MARIO IS GOOD on a horse. Mario, like many young people where he comes from, isn't as good at getting a job or staying out of trouble. In St Albans in the early '80s, where people of more than forty nationalities are making a new life together, issues of unemployment, education, transport, poverty and disillusionment make for high jumps hard to clear on horse or on foot. It is here that West Theatre Company takes its next step beyond conventional theatre.
Mario and his horse join us on stage. So do a hundred and twenty other residents. Only months earlier, a theatre director from Scotland knocked on our door. Neil Cameron has come straight from Craigmillar Housing Estate in Edinburgh where residents and artists are working side by side. The project is funded by the Common Market Anti-Poverty Fund. If Peter radicalised professional theatre training, encouraging students to open their ears to the community, Neil goes one step further. He invites the community up on stage with the professional actors.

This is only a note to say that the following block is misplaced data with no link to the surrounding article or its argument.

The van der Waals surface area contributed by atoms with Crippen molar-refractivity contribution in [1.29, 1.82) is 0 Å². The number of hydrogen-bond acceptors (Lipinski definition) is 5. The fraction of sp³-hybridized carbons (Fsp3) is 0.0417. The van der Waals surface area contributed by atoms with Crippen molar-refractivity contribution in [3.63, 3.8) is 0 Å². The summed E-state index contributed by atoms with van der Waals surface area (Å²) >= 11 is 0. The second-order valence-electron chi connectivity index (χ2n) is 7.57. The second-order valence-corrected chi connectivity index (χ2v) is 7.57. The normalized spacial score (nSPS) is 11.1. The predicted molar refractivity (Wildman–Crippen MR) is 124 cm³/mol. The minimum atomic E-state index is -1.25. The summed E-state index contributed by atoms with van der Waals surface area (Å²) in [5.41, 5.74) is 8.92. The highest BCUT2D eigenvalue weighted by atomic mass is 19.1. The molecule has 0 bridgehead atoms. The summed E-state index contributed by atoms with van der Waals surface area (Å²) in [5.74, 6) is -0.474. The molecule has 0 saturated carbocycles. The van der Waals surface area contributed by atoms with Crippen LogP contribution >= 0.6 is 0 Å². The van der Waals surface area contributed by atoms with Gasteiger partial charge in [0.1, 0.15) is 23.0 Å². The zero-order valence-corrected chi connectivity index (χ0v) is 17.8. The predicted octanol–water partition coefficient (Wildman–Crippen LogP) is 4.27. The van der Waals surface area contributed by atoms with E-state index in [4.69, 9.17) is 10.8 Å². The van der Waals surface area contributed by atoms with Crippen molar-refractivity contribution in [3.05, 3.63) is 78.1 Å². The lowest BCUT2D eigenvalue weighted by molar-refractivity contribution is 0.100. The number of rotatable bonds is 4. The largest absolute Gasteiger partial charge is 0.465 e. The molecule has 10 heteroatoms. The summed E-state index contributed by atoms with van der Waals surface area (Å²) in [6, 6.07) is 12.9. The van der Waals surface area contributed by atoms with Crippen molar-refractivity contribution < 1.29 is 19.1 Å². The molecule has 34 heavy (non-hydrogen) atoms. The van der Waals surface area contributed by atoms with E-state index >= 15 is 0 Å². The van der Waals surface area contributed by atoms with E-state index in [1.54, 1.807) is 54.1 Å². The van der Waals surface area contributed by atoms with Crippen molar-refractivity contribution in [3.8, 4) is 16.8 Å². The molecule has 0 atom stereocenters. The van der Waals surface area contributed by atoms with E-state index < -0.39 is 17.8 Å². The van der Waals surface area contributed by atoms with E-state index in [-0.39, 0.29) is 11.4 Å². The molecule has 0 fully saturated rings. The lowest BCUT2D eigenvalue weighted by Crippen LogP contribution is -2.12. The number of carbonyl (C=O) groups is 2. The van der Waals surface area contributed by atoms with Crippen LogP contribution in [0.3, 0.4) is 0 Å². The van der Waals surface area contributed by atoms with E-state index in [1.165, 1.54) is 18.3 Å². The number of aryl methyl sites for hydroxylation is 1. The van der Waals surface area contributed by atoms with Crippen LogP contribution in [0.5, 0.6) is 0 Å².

Neil came to Australia on a Gulbenkian Foundation Scholarship. Word had reached Britain that professional community arts in Australia was producing innovative ideas. The Australia Council for the Arts has set up a Community Arts Board supporting arts officers in as many local councils across the country as can match funding. Neil is offered production costs to direct a showcase production with artists and community members anywhere in Australia. He chooses West Theatre Company. We choose St Albans.